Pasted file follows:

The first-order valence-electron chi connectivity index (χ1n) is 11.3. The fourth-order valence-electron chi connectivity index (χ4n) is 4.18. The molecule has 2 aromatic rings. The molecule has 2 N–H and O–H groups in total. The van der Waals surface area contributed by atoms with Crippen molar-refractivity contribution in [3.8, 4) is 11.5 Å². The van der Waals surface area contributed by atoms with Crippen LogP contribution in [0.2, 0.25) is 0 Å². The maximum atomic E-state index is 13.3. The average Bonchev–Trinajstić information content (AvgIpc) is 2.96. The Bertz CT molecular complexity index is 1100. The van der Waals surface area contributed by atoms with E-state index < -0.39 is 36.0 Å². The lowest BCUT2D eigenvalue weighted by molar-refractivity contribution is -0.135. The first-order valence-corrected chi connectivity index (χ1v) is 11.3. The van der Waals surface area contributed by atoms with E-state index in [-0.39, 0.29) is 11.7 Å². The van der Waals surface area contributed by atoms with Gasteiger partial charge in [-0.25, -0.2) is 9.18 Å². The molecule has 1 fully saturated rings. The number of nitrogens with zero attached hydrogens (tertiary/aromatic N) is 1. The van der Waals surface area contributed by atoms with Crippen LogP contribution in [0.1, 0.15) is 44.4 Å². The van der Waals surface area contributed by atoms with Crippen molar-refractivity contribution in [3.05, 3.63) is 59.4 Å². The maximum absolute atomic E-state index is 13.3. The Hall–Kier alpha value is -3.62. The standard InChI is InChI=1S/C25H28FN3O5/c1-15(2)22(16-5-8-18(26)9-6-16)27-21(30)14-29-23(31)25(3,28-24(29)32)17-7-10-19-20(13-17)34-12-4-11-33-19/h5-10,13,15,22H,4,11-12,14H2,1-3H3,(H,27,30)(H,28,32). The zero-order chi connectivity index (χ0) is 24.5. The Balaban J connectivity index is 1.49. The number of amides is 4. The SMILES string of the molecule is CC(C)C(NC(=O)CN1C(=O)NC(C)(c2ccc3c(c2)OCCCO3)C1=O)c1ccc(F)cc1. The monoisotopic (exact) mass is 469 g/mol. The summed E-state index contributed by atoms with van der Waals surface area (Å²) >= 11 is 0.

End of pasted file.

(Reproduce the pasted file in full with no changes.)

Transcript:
The first-order valence-electron chi connectivity index (χ1n) is 11.3. The fourth-order valence-electron chi connectivity index (χ4n) is 4.18. The molecule has 2 aromatic rings. The molecule has 2 N–H and O–H groups in total. The van der Waals surface area contributed by atoms with Crippen molar-refractivity contribution in [3.8, 4) is 11.5 Å². The van der Waals surface area contributed by atoms with Crippen LogP contribution in [0.2, 0.25) is 0 Å². The maximum atomic E-state index is 13.3. The average Bonchev–Trinajstić information content (AvgIpc) is 2.96. The Bertz CT molecular complexity index is 1100. The van der Waals surface area contributed by atoms with E-state index < -0.39 is 36.0 Å². The lowest BCUT2D eigenvalue weighted by molar-refractivity contribution is -0.135. The first-order valence-corrected chi connectivity index (χ1v) is 11.3. The van der Waals surface area contributed by atoms with E-state index in [-0.39, 0.29) is 11.7 Å². The van der Waals surface area contributed by atoms with Gasteiger partial charge in [-0.25, -0.2) is 9.18 Å². The molecule has 1 fully saturated rings. The number of nitrogens with zero attached hydrogens (tertiary/aromatic N) is 1. The van der Waals surface area contributed by atoms with Crippen LogP contribution in [0.1, 0.15) is 44.4 Å². The van der Waals surface area contributed by atoms with Crippen molar-refractivity contribution in [3.05, 3.63) is 59.4 Å². The maximum absolute atomic E-state index is 13.3. The Hall–Kier alpha value is -3.62. The standard InChI is InChI=1S/C25H28FN3O5/c1-15(2)22(16-5-8-18(26)9-6-16)27-21(30)14-29-23(31)25(3,28-24(29)32)17-7-10-19-20(13-17)34-12-4-11-33-19/h5-10,13,15,22H,4,11-12,14H2,1-3H3,(H,27,30)(H,28,32). The zero-order chi connectivity index (χ0) is 24.5. The Balaban J connectivity index is 1.49. The number of amides is 4. The SMILES string of the molecule is CC(C)C(NC(=O)CN1C(=O)NC(C)(c2ccc3c(c2)OCCCO3)C1=O)c1ccc(F)cc1. The monoisotopic (exact) mass is 469 g/mol. The summed E-state index contributed by atoms with van der Waals surface area (Å²) >= 11 is 0.